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Cigarette Beetle

Appearance And Behavior

The cigarette beetle (Lasioderma serricorne) is a common stored product pest found all over the world. Its common name references the fact that the beetle frequently attacks and feeds on tobacco.

Adult cigarette beetles are about 1/16 to 1/8" long, oval-shaped, and light brown. Their antennae are distinctively serrated or saw-like. The pits on cigarette beetle’s elytra (wing covers) are scattered in distribution, not arranged in rows. Their thorax and elytra are covered with fine, pale-yellow hairs called setae. The beetle’s prothoraxes bend downward, concealing the their heads from above and giving them a humped appearance.

Cigarette beetle larva is about 1/16 to 1/8" long when fully-grown. They’re white, plump, C-shaped, covered with long hairs, and have 3 pairs of tiny legs. Larvae grow continuously while developing toward adulthood, so they may be smaller when you encounter them.

The cigarette beetles’ entire life cycle usually only takes 45 to 50 days. Within this time period, cigarette beetles undergo complete metamorphosis, passing through egg, larval, pupal, and adult stages.

Female cigarette beetles lay between 30 to 100 single, white eggs in and around food materials. These eggs hatch within 6 to 10 days. Immediately upon hatching, larvae burrow into nearby food material and begin to feed continuously. Larvae continue feeding for around 30 days and then enter the dormant pupal stage to complete their development. When pupation completes, adult beetles leave their food source to seek mates and lay eggs.

Cigarette Beetle

Cigarette beetles attack a wide variety of dried food items. They’re common in paprika, dry dog food, beans, biscuits, chickpeas, cigars and cigarettes (naturally), cocoa beans, and coffee beans. They’ll also infest cottonseed, dates, dried fruits and vegetables, drugs, flour, dried flowers, ginger, grains, herbs, peanuts, and pepper. In a pinch, they may also attack animal material such as dried fish, meat, leather, silk, and dried insects.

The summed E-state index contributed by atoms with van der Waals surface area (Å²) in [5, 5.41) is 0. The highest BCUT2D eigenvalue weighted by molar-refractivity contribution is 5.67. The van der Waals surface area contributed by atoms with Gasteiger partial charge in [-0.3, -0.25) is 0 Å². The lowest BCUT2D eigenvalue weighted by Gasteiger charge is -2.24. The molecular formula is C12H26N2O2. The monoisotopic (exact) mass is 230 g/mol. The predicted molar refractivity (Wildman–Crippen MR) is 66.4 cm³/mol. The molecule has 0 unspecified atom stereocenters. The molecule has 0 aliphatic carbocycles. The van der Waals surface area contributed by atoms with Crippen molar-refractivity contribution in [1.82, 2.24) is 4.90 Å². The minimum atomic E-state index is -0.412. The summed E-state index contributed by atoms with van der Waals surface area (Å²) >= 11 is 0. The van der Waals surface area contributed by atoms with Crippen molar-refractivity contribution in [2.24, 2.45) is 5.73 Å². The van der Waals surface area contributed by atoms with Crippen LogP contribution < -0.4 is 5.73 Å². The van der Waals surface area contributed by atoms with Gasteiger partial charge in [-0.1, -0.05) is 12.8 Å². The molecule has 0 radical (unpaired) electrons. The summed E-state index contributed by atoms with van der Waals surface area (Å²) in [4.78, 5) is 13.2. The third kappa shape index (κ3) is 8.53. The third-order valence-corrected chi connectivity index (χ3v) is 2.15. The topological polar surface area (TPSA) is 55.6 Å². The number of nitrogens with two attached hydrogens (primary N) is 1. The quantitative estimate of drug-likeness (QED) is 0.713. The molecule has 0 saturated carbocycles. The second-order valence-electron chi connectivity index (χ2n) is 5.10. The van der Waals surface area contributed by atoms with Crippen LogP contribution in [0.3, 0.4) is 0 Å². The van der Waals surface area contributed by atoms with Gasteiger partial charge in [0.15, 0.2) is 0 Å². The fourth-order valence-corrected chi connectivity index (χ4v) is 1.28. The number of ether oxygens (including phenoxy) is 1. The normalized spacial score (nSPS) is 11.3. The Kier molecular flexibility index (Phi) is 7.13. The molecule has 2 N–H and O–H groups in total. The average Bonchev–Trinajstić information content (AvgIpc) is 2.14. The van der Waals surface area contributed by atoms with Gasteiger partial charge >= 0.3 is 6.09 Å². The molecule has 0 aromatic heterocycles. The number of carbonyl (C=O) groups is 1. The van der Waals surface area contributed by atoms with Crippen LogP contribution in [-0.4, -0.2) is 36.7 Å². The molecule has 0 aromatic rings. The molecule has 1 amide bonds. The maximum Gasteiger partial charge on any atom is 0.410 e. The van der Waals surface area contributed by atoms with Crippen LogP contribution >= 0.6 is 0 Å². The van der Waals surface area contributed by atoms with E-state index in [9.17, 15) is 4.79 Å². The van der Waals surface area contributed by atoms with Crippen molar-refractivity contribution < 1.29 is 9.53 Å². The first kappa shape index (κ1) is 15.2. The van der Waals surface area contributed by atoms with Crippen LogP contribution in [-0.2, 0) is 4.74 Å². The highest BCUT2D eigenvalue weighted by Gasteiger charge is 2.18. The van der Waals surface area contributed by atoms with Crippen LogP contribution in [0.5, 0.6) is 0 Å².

Cigarette beetles most frequently infest dry dog food and paprika in people’s homes. Adult beetles fly during the late afternoon, especially on cool, cloudy days. The flying beetles are naturally attracted to light. Cigarette beetles may swarm while mating and congregate on plants in large numbers.

Cigarette Beetle Prevention

Cigarette Beetle Control

First, you should locate and remove or protect cigarette beetle’s main food sources. Keep dried food and spice in airtight, hard plastic containers whenever you’re not using them. You should also attempt to cut off the beetles from their breeding sites.

Cigarette beetles lay eggs in and around dry food sources in dark places. Make sure they can’t access your pantry, basement, or garage. Do your best to keep crumbs from accumulating and clean dining and eating areas regularly. If you find beetles or larvae, remove them using a vacuum cleaner fitted with a hose attachment.

Cigarette Beetle Control Process

A Plunkett’s pest management professional starts our treatment by locating and cleaning out cigarette beetle breeding sites. We’ll also help you figure out how to prevent beetles from accessing these sites again.

We may also apply residual insecticide dust treatments in cracks, crevices, or structural voids when appropriate. These treatments will help keep beetles from re-entering your home after we leave. In some cases, we’ll also use insecticide aerosol formulations to stop beetles from breeding in your home.

‌If you think you have a cigarette beetle infestation, don’t hesitate to give Plunkett’s Pest Control a call ASAP. We’ll wipe out your current infestation and make sure the beetles can’t come back.

Control Process

Cigarette Beetle Control With Plunkett's

At Plunkett’s, our goal is to help you quickly, conveniently, and in the most cost-effective way. We make every effort to be with you asap, usually within a day or two.

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There are a good number of stored product pests that are particularly likely to make pests of themselves around your home. Some of the most common examples of stored product pests Plunkett’s encounters frequently include:

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